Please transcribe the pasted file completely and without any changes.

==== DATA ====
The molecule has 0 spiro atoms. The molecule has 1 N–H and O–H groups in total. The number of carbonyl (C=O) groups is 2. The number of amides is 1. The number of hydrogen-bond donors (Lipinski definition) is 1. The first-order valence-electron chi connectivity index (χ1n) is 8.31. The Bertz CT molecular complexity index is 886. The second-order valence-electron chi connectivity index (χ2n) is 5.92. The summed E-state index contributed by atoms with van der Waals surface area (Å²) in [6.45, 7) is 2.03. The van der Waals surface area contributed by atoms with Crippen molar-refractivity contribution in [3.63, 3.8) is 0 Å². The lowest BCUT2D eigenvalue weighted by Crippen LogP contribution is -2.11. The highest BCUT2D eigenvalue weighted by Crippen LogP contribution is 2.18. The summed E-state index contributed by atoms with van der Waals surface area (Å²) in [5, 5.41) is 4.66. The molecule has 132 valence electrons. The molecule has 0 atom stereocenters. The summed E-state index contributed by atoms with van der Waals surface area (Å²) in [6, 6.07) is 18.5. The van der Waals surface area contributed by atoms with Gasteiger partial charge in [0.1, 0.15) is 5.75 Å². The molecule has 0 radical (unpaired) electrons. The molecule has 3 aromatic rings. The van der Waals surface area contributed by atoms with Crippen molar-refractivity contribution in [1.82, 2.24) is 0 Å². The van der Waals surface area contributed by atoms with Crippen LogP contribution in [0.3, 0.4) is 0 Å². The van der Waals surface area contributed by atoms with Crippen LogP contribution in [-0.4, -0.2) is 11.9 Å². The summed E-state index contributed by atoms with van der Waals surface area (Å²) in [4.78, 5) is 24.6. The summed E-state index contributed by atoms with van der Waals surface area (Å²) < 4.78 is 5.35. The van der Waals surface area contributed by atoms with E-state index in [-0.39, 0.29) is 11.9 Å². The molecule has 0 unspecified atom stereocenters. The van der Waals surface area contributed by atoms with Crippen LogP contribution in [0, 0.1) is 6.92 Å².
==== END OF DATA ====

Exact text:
The molecule has 0 spiro atoms. The molecule has 1 N–H and O–H groups in total. The number of carbonyl (C=O) groups is 2. The number of amides is 1. The number of hydrogen-bond donors (Lipinski definition) is 1. The first-order valence-electron chi connectivity index (χ1n) is 8.31. The Bertz CT molecular complexity index is 886. The second-order valence-electron chi connectivity index (χ2n) is 5.92. The summed E-state index contributed by atoms with van der Waals surface area (Å²) in [6.45, 7) is 2.03. The van der Waals surface area contributed by atoms with Crippen molar-refractivity contribution in [3.63, 3.8) is 0 Å². The lowest BCUT2D eigenvalue weighted by Crippen LogP contribution is -2.11. The highest BCUT2D eigenvalue weighted by Crippen LogP contribution is 2.18. The summed E-state index contributed by atoms with van der Waals surface area (Å²) in [5, 5.41) is 4.66. The molecule has 132 valence electrons. The molecule has 0 atom stereocenters. The summed E-state index contributed by atoms with van der Waals surface area (Å²) in [6, 6.07) is 18.5. The van der Waals surface area contributed by atoms with Gasteiger partial charge in [0.1, 0.15) is 5.75 Å². The molecule has 0 radical (unpaired) electrons. The molecule has 3 aromatic rings. The van der Waals surface area contributed by atoms with Crippen molar-refractivity contribution in [1.82, 2.24) is 0 Å². The van der Waals surface area contributed by atoms with Crippen LogP contribution in [0.3, 0.4) is 0 Å². The van der Waals surface area contributed by atoms with Crippen LogP contribution in [-0.4, -0.2) is 11.9 Å². The summed E-state index contributed by atoms with van der Waals surface area (Å²) in [4.78, 5) is 24.6. The summed E-state index contributed by atoms with van der Waals surface area (Å²) < 4.78 is 5.35. The van der Waals surface area contributed by atoms with E-state index in [-0.39, 0.29) is 11.9 Å². The molecule has 0 unspecified atom stereocenters. The van der Waals surface area contributed by atoms with Crippen LogP contribution in [0, 0.1) is 6.92 Å².